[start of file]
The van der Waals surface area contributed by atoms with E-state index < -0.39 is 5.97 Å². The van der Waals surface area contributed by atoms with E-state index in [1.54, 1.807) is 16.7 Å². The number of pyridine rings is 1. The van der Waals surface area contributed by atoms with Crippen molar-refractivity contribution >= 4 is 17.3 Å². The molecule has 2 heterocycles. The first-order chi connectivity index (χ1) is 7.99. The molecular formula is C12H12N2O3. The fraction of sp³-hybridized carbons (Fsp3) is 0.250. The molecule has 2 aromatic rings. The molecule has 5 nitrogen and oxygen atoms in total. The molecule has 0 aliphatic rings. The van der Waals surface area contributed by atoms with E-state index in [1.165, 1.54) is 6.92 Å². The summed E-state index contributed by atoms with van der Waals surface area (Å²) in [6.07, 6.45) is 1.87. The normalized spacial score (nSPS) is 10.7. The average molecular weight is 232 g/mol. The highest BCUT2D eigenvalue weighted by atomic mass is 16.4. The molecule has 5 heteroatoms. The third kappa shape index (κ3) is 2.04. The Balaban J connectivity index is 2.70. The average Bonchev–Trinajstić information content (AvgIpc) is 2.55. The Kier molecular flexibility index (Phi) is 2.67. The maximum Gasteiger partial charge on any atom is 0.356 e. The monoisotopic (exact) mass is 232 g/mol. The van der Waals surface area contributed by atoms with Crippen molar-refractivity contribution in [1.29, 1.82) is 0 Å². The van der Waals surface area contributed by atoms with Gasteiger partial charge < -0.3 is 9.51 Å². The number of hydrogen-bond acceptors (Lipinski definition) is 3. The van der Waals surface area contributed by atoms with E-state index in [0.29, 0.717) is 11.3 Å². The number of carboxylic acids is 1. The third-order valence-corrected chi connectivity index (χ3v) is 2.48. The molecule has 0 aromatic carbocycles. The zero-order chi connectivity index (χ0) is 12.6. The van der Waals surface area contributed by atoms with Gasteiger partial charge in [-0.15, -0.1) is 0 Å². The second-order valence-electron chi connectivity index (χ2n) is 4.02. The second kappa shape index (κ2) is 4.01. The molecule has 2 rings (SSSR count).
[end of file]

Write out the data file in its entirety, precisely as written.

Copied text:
The van der Waals surface area contributed by atoms with E-state index < -0.39 is 5.97 Å². The van der Waals surface area contributed by atoms with E-state index in [1.54, 1.807) is 16.7 Å². The number of pyridine rings is 1. The van der Waals surface area contributed by atoms with Crippen molar-refractivity contribution >= 4 is 17.3 Å². The molecule has 2 heterocycles. The first-order chi connectivity index (χ1) is 7.99. The molecular formula is C12H12N2O3. The fraction of sp³-hybridized carbons (Fsp3) is 0.250. The molecule has 2 aromatic rings. The molecule has 5 nitrogen and oxygen atoms in total. The molecule has 0 aliphatic rings. The van der Waals surface area contributed by atoms with E-state index in [1.165, 1.54) is 6.92 Å². The summed E-state index contributed by atoms with van der Waals surface area (Å²) in [6.07, 6.45) is 1.87. The normalized spacial score (nSPS) is 10.7. The average molecular weight is 232 g/mol. The highest BCUT2D eigenvalue weighted by atomic mass is 16.4. The molecule has 5 heteroatoms. The third kappa shape index (κ3) is 2.04. The Balaban J connectivity index is 2.70. The average Bonchev–Trinajstić information content (AvgIpc) is 2.55. The Kier molecular flexibility index (Phi) is 2.67. The maximum Gasteiger partial charge on any atom is 0.356 e. The monoisotopic (exact) mass is 232 g/mol. The van der Waals surface area contributed by atoms with Crippen molar-refractivity contribution in [1.29, 1.82) is 0 Å². The van der Waals surface area contributed by atoms with Gasteiger partial charge < -0.3 is 9.51 Å². The number of hydrogen-bond acceptors (Lipinski definition) is 3. The van der Waals surface area contributed by atoms with E-state index in [0.29, 0.717) is 11.3 Å². The number of carboxylic acids is 1. The third-order valence-corrected chi connectivity index (χ3v) is 2.48. The molecule has 0 aromatic carbocycles. The zero-order chi connectivity index (χ0) is 12.6. The van der Waals surface area contributed by atoms with Gasteiger partial charge in [-0.15, -0.1) is 0 Å². The second-order valence-electron chi connectivity index (χ2n) is 4.02. The second kappa shape index (κ2) is 4.01. The molecule has 2 rings (SSSR count).